Financial Globalization and Banking Crises in Emerging Markets

Open Economies Review, vol. 22, no. 5, 2011

35 Pages Posted: 10 Feb 2009 Last revised: 8 Jan 2018

See all articles by Joseph P. Joyce

Joseph P. Joyce

Wellesley College - Department of Economics

Date Written: January 27, 2009

Abstract

Bank crises in emerging economies have been a feature of the recent global crisis, and their incidence has increased in the post-Bretton Woods era. This paper investigates the impact of financial globalization on the incidence of systemic bank crises in 20 emerging markets over the years 1976-2002 using measures of de facto and de jure financial openness. An increase in foreign debt liabilities contributes to an increase in the incidence of crises, but foreign direct investment and portfolio equity liabilities have the opposite effect. A more liberal de jure capital regime lowers the incidence of banking crises, while a regime of fixed exchange rates increases their frequency. The results of the econometric analysis is consistent with the experience of East European and central Asian emerging markets, which attracted a relatively large proportion of capital flows in the form of debt in recent years and have been particularly hard hit by the global financial crisis.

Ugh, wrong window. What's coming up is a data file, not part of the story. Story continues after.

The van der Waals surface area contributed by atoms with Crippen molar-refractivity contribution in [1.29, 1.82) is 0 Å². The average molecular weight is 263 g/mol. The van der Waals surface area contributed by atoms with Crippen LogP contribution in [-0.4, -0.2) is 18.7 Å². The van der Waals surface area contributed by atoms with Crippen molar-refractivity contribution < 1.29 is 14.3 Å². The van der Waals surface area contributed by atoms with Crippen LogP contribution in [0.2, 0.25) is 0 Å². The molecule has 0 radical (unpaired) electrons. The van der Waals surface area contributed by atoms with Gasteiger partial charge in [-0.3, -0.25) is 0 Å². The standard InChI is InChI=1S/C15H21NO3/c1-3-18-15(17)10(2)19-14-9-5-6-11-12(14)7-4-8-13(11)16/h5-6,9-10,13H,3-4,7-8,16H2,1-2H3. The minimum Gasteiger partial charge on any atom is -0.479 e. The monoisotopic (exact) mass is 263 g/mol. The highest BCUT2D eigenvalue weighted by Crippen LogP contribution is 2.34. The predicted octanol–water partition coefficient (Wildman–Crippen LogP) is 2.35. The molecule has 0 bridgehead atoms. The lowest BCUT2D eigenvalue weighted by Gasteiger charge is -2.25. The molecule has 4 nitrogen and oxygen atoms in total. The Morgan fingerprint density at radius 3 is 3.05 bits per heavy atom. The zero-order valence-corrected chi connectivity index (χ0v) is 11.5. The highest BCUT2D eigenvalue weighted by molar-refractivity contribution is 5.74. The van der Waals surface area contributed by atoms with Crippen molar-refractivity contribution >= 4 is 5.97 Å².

Keywords: financial globalization; banking crises; emerging markets

JEL Classification: F41, G21

Suggested Citation

Joyce, Joseph P., Financial Globalization and Banking Crises in Emerging Markets (January 27, 2009). Open Economies Review, vol. 22, no. 5, 2011. Available at SSRN: https://ssrn.com/abstract=1339948 or http://dx.doi.org/10.2139/ssrn.1339948

Joseph P. Joyce (Contact Author)

Wellesley College - Department of Economics ( email )

106 Central Street
Wellesley, MA 02181
United States
781-283-2160 (Phone)
781-283-2177 (Fax)

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